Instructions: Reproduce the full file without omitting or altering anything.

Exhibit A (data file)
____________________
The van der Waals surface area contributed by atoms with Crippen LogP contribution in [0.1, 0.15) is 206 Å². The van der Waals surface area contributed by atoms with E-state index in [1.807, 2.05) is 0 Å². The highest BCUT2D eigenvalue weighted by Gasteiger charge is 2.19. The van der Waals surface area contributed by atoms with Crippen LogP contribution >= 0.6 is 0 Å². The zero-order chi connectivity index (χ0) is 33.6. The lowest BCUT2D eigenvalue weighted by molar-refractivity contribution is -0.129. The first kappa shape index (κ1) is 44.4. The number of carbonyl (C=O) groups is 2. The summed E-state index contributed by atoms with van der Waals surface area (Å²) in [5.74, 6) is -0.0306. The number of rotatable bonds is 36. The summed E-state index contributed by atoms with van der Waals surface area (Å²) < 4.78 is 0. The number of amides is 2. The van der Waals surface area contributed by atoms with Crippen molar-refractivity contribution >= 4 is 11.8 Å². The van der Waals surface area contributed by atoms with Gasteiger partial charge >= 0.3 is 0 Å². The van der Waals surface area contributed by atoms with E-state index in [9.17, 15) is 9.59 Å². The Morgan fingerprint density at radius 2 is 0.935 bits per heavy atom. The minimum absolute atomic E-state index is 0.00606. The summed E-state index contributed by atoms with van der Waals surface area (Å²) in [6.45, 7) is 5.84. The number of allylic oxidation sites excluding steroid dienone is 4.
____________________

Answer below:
The van der Waals surface area contributed by atoms with Crippen LogP contribution in [0.1, 0.15) is 206 Å². The van der Waals surface area contributed by atoms with E-state index in [1.807, 2.05) is 0 Å². The highest BCUT2D eigenvalue weighted by Gasteiger charge is 2.19. The van der Waals surface area contributed by atoms with Crippen LogP contribution >= 0.6 is 0 Å². The zero-order chi connectivity index (χ0) is 33.6. The lowest BCUT2D eigenvalue weighted by molar-refractivity contribution is -0.129. The first kappa shape index (κ1) is 44.4. The number of carbonyl (C=O) groups is 2. The summed E-state index contributed by atoms with van der Waals surface area (Å²) in [5.74, 6) is -0.0306. The number of rotatable bonds is 36. The summed E-state index contributed by atoms with van der Waals surface area (Å²) < 4.78 is 0. The number of amides is 2. The van der Waals surface area contributed by atoms with Crippen molar-refractivity contribution >= 4 is 11.8 Å². The van der Waals surface area contributed by atoms with Gasteiger partial charge >= 0.3 is 0 Å². The van der Waals surface area contributed by atoms with E-state index in [9.17, 15) is 9.59 Å². The Morgan fingerprint density at radius 2 is 0.935 bits per heavy atom. The minimum absolute atomic E-state index is 0.00606. The summed E-state index contributed by atoms with van der Waals surface area (Å²) in [6.45, 7) is 5.84. The number of allylic oxidation sites excluding steroid dienone is 4.